Firstly, if the bright lights and physical transfiguration weren’t enough, surely this must solidify the disciples understanding of who Jesus is, he is God’s own son. Loved and praised by God himself. And when we look at where this story fits into the rest of the gospel, this is quite significant. In Matthew, chapter 16, the chapter before this story that we heard today, we see Jesus ask his disciples “Who do you say I am?”, and Peter answers: “You are the Messiah, the Son of the living God”, and Jesus says that he is blessed because this information has been revealed to him by God the Father. Then, just after that we read of Jesus predicting his death, and Peter saying no, “this shall never happen to you”, proving that he did not yet fully understand what Jesus was telling them.
The second thing that the voice of God highlights is how we should respond to this revelation of who Jesus is. After declaring, “This is my Son, whom I love; with him I am well pleased.”, he then says simply: “Listen to him”. This is what our response should be. Not looking to make sense of it all, to find a human, worldly solution for what we should do next, but simply turning to Jesus, listening to what he was to say, and acting in obedience to him.
If this person, Jesus, is God, which we have just had declared to us by the very voice of God and seen a glimpse of his majesty in physical form; then our response should be to listen. We often talk a lot about how Jesus is our friend, how we can chat to him like he’s next to us, that he loves us and cares for us. And all of these things are true, but sometimes we can forget to look at the other side of this coin, that this same Jesus created the Universe, created each one of us, he’s the King of Kings, Lord of Lords, ruler of the Heavens and the Earth, the beginning and the end. And this doesn’t take away from the fact that Jesus is a close and caring friend, in fact it makes that fact even more incredible. It’s great to have a good friend; but for that friend to also be the king of the Universe? For the person who created everything about you to choose to come and live alongside you, and to die for you? That’s different.
So, this reading: The Transfiguration of Jesus, as crazy as it may seem on first reading, points us in two directions: firstly, to a greater understanding of who Jesus is. And this is something we need to continue exploring and learning about. I don’t believe this is something that any one of us can ever fully understand, because we are mere humans and God is God. His ways are not our ways and he is far greater than our imaginations could envision. But, if we want to live in relationship with God, then we should want to know ever more about who he is.
And the second thing this reading points us to, is to listen. Listen to what Jesus has to say.
In order to really look at these two points, and because Lent is beginning in only a few days, I want to set you a Lent challenge. This Lent, why not read the whole story of Jesus’ life on Earth, from beginning to end? Pick one of the four, Matthew, Mark, Luke or John, and over the 40 days of Lent read through it bit by bit. That’s less than a chapter a day, whichever book you choose. And after each section that you read, spend some time prayerfully reflecting on these two questions. Firstly, what does this passage tell me about God? and secondly, what is God saying in this passage? By doing this, we will be learning more about who God is, and pushing ourselves to listen to what he has to say. I began asking myself these questions as I was reading the Bible a few years ago, and I’ve found it so much more interesting, and so much more useful to begin with what I can learn about God. It helped me to learn a lot more about God’s character, and helped me to keep my focus upon God, rather than upon myself.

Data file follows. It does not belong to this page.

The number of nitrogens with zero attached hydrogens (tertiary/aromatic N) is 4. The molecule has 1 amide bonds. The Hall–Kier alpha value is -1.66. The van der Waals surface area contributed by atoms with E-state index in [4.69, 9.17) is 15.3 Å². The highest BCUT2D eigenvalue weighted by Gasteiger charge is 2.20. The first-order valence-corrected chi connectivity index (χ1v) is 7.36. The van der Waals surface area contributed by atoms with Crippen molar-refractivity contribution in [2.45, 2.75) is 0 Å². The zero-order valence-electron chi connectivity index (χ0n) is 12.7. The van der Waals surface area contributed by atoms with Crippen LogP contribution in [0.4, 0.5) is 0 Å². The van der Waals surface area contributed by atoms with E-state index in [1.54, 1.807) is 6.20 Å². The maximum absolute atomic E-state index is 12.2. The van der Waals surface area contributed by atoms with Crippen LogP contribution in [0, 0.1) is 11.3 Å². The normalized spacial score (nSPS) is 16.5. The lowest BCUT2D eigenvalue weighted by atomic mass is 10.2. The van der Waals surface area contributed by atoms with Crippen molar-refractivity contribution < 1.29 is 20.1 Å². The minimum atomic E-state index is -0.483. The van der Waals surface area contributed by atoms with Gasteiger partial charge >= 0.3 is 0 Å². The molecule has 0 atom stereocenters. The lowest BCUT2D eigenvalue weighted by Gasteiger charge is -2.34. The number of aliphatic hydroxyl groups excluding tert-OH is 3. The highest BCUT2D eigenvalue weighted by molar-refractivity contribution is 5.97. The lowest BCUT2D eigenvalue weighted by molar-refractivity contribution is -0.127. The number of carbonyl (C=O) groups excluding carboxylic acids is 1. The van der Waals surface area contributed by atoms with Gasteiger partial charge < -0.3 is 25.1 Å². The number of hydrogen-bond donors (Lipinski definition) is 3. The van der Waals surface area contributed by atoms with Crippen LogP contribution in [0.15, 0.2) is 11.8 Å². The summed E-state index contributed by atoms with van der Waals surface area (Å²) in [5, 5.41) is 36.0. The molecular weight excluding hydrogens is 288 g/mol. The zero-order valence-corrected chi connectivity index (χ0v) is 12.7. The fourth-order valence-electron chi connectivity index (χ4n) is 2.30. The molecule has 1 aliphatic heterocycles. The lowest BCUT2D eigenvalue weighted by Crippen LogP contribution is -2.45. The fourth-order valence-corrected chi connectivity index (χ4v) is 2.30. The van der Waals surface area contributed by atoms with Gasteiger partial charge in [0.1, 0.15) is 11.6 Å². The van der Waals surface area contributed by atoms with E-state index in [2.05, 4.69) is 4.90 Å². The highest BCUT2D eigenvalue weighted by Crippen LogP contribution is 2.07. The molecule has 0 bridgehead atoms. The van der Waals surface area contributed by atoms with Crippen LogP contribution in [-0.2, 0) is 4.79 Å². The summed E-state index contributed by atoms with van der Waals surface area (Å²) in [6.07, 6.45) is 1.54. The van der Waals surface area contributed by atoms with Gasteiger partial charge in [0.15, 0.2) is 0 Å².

And I think Lent is the perfect time to do this. By exploring Jesus’ life, and who he is, we come to better understand the events of Good Friday, another significant event in the Bible that takes place on a hill top, but this time not flanked by Moses and Elijah but by two thieves, his clothes no longer as white as the light but stripped away, the bright cloud above him replaced with darkness, not God’s voice declaring that this is his son but the voice of a Pagan soldier realising the truth. And again, this image of Jesus upon the cross does not take away from the glory of Jesus we have seen revealed, but in fact it amplifies it. By understanding the majesty and glory of who God is, we see just how much he has given up to come to Earth and to die for us in this way: the creator of the Universe revealed by a bright light on a mountain top put to death as a criminal.
Dear God, thank you that you sent Jesus to earth to die for us. As we prepare to celebrate your sacrifice and your resurrection this Easter, help us to better understand the truth of who you are as you reveal it to us through the transfiguration of Jesus. Help us to know you better, and help us to listen. Amen.